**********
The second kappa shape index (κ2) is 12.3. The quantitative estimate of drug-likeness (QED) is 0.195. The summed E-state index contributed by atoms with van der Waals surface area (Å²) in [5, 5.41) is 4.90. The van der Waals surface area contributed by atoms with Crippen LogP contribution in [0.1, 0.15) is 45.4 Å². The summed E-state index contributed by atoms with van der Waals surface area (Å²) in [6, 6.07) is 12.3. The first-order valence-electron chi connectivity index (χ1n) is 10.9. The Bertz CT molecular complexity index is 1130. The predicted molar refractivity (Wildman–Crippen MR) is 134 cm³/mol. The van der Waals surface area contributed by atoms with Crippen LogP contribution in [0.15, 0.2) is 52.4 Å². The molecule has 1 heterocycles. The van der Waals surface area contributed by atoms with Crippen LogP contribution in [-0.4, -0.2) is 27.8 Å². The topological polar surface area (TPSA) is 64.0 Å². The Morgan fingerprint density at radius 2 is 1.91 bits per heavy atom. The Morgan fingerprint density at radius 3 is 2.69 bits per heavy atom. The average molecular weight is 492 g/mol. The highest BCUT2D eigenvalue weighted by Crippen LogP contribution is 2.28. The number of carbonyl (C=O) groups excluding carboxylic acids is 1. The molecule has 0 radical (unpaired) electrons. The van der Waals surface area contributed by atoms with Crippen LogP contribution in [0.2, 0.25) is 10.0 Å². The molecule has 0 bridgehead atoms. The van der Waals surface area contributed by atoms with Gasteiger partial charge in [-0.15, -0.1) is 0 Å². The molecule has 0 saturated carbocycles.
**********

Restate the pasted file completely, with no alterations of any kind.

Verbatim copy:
The second kappa shape index (κ2) is 12.3. The quantitative estimate of drug-likeness (QED) is 0.195. The summed E-state index contributed by atoms with van der Waals surface area (Å²) in [5, 5.41) is 4.90. The van der Waals surface area contributed by atoms with Crippen LogP contribution in [0.1, 0.15) is 45.4 Å². The summed E-state index contributed by atoms with van der Waals surface area (Å²) in [6, 6.07) is 12.3. The first-order valence-electron chi connectivity index (χ1n) is 10.9. The Bertz CT molecular complexity index is 1130. The predicted molar refractivity (Wildman–Crippen MR) is 134 cm³/mol. The van der Waals surface area contributed by atoms with Crippen LogP contribution in [0.15, 0.2) is 52.4 Å². The molecule has 1 heterocycles. The van der Waals surface area contributed by atoms with Crippen LogP contribution in [-0.4, -0.2) is 27.8 Å². The topological polar surface area (TPSA) is 64.0 Å². The Morgan fingerprint density at radius 2 is 1.91 bits per heavy atom. The Morgan fingerprint density at radius 3 is 2.69 bits per heavy atom. The average molecular weight is 492 g/mol. The highest BCUT2D eigenvalue weighted by Crippen LogP contribution is 2.28. The number of carbonyl (C=O) groups excluding carboxylic acids is 1. The molecule has 0 radical (unpaired) electrons. The van der Waals surface area contributed by atoms with Crippen LogP contribution in [0.2, 0.25) is 10.0 Å². The molecule has 0 bridgehead atoms. The van der Waals surface area contributed by atoms with Gasteiger partial charge in [-0.15, -0.1) is 0 Å². The molecule has 0 saturated carbocycles.